Vang v. Astrue
ORDER adopting Report and Recommendation 15 ; denying 9 Motion for Summary Judgment; granting 12 Motion for Summary Judgment. IT IS HEREBY ORDERED THAT: 1. Plaintiff Chong Vang's motion for summary judgment 9 is DENIED. 2. Defendan t's motion for summary judgment 12 is GRANTED. 3. Plaintiff's complaint 1 is DISMISSED WITH PREJUDICE AND ON THE MERITS. LET JUDGMENT BE ENTERED ACCORDINGLY. (Written Opinion). Signed by Judge Patrick J. Schiltz on March 20, 2013. (clg)
UNITED STATES DISTRICT COURT
DISTRICT OF MINNESOTA
Case No. 11-CV-3351 (PJS/JSM)
ORDER ADOPTING REPORT AND
CAROLYN W. COLVIN,
Laura S. Melnick, SOUTHERN MINNESOTA REGIONAL LEGAL SERVICES, INC.,
Ana H. Voss and David W. Fuller, UNITED STATES ATTORNEY’S OFFICE, for
This matter is before the Court on plaintiff Chong Vang’s objection to the February 11,
2013 Report and Recommendation (“R&R”) of Magistrate Judge Janie S. Mayeron. Judge
Mayeron recommends granting defendant’s motion for summary judgment and denying Vang’s
motion for summary judgment. The Court has conducted a de novo review. See 28 U.S.C.
§ 636(b)(1); Fed. R. Civ. P. 72(b). Based on that review, the Court adopts Judge Mayeron’s
R&R. Only two issues merit comment:
First, Vang objects that the Administrative Law Judge (“ALJ”) gave insufficient weight
to the opinion of her treating psychotherapist, Dr. Jonathan Hoistad. A treating doctor’s opinion
“is afforded less deference when the medical evidence in the record as a whole contradicts the
opinion itself.” Haggard v. Apfel, 175 F.3d 591, 595 (8th Cir. 1999). As explained in the R&R,
Michael J. Astrue was the Commissioner of Social Security and the named defendant at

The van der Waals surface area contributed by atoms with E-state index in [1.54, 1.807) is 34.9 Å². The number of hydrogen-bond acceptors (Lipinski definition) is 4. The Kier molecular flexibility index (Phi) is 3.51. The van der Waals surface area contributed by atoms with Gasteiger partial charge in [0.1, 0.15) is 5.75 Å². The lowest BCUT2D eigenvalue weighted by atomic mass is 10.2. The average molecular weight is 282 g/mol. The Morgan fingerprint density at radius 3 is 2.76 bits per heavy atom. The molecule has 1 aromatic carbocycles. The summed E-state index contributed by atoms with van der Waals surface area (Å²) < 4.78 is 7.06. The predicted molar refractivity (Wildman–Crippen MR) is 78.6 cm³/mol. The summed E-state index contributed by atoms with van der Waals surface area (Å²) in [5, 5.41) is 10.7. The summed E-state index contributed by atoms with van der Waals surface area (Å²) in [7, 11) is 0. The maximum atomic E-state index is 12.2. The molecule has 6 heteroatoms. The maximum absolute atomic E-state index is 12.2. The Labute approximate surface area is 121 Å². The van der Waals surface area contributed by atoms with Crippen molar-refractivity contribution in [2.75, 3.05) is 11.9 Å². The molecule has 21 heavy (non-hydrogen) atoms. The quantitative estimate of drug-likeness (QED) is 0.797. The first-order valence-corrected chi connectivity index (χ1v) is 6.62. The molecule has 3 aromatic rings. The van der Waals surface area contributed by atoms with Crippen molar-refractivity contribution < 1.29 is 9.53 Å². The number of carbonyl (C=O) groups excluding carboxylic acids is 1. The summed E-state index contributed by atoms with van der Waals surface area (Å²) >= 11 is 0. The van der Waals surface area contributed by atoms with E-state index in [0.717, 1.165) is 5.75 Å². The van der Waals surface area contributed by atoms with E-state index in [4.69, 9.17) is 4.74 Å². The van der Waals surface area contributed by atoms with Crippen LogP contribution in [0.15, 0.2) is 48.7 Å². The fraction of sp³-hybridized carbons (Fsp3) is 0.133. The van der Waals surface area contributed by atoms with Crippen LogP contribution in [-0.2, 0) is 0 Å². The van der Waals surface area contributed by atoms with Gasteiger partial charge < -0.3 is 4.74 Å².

the time this case was filed. On February 14, 2013, Carolyn W. Colvin became the Acting
Commissioner of Social Security. Colvin subsequently replaced Astrue as the named defendant
in this matter.
Hoistad’s conclusions about the severity of Vang’s depression and the scope of her work
limitations are often undercut by other evidence in the record, including Hoistad’s own treatment
notes. Under those circumstances, it was reasonable for the ALJ to give only limited weight to
Second, Vang argues that both the ALJ and the R&R placed undue weight on the opinion
of Dr. Karen Butler, who did not treat or examine Vang. But Butler’s opinions were not the sole
basis for any of the ALJ’s findings; the R&R describes other evidence in the record supporting
each of those findings.
This is a close case. Reasonable ALJs could disagree about whether Vang is disabled,
and reasonable judges could disagree about whether the ALJ’s decision in this case is supported
by substantial evidence on the record as a whole. Having closely examined the record and Judge
Mayeron’s careful and thorough R&R, the Court concludes that the ALJ’s decision “‘falls within
the available zone of choice.’” Buckner v. Astrue, 646 F.3d 549, 556 (8th Cir. 2011) (quoting
Bradley v. Astrue, 528 F.3d 1113, 1115 (8th Cir. 2008)).
Based on the foregoing, and on all of the files, records, and proceedings herein, the Court
ADOPTS the R&R [ECF No. 15]. Accordingly, IT IS HEREBY ORDERED THAT:
Plaintiff Chong Vang’s motion for summary judgment [ECF No. 9] is DENIED.
Defendant’s motion for summary judgment [ECF No. 12] is GRANTED.
Plaintiff’s complaint [ECF No. 1] is DISMISSED WITH PREJUDICE AND ON
LET JUDGMENT BE ENTERED ACCORDINGLY.
Dated: March 20, 2013
s/Patrick J. Schiltz
Patrick J. Schiltz
United States District Judge
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